The first way to differentiate the two terms is with the method of delivery. A poisonous animal does not need a specialized delivery method, as the goal of a poisonous animal isn’t to poison something, but to deter predators from eating it. Venomous animals, on the other hand, do have specialized delivery methods for their venom. Snakes have fangs, scorpions have stingers, and stonefish have spines. In other words, venomous animals actively inject venom into other organisms, and poisonous animals passively poison other organisms when they’re eaten. Using this method, our translation looks like this: “Sommige kikkers zijn passief giftig, maar sommige slangen zijn actief giftig.” This doesn’t quite work as a sentence, so we need to do some retooling. Depending on how much space we have, we can edit our translation to explain the distinction a bit more, for example: “Kikkers scheiden passief gif af, maar slangen moeten hun gif actief injecteren.” This still isn’t a sentence I would use in the final translation, but since this is a hypothetical situation, that’s not important. The most important thing here is to give a clear distinction between a poisonous animal and a venomous animal, which you can do by placing focus on the difference in delivery.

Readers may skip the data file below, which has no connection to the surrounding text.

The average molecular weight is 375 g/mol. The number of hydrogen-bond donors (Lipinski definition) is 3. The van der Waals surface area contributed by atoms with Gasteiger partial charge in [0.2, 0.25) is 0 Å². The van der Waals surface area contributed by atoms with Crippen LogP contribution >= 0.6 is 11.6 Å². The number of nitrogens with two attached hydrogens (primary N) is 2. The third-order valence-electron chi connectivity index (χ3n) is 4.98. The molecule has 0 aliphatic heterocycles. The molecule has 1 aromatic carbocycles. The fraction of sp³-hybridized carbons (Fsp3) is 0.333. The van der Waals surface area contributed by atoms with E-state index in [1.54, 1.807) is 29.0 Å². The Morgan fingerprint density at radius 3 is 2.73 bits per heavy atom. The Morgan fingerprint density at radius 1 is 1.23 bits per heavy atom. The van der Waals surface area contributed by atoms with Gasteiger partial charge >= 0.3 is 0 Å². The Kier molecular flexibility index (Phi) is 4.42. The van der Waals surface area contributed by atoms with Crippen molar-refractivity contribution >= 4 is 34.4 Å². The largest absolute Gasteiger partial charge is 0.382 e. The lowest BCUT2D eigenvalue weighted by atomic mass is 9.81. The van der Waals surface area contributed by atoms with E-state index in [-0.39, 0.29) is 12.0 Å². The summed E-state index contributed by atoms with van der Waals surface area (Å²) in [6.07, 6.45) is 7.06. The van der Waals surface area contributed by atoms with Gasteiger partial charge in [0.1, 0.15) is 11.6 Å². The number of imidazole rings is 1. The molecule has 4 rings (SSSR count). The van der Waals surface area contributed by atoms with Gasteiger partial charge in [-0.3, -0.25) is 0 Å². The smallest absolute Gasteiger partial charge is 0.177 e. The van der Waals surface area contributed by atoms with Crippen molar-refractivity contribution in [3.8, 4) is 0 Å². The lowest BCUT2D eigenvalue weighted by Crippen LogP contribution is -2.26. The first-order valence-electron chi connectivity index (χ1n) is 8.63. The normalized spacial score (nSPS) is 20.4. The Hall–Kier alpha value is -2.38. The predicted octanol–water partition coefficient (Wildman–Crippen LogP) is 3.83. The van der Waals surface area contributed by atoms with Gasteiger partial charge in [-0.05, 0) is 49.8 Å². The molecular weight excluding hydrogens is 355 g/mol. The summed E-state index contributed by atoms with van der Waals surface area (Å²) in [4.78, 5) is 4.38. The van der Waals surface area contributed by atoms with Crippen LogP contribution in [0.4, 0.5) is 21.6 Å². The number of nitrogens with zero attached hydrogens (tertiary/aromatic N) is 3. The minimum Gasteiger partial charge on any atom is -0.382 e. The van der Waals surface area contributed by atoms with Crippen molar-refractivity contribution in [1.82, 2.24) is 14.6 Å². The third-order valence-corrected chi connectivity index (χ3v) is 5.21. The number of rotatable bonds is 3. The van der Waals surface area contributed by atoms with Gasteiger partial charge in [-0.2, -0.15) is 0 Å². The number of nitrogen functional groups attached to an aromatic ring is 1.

Placing focus on the different delivery systems can also be done in another way. Instead of looking at active and passive delivery of toxins, we can look at the body parts used to deliver them. Many poisonous animals have toxins that don’t need to enter the body through the bloodstream, but enter through the skin and digestive system, so they don’t need specialized fangs, stingers, or barbs. Dart frogs, for example, secrete their toxins through their skin, and show their toxicity using their bright colours (this is called aposematism). Venomous animals have specialized body parts to inject their venom into their victim’s bloodstream, such as fangs, stingers, or barbs. So if we focus on that difference, we can translate the sentence like this: “Giftige kikkers scheiden hun gif af door hun huid, maar giftige slangen moeten hun gif in hun prooi bijten.” The issue with this sentence is that it only shows the difference between frogs and snakes, and not necessarily between all poisonous and venomous animals. There are many poisonous animals (including the fugu) that have their poison concentrated inside of their bodies instead of on the skin, and not all venomous animals use bites to inject venom. Of course, if the text you’re translating is only about frogs and snakes, then this would be a great way to show the differences between the two, but it’s not quite right for describing the general differences between poisonous and venomous animals.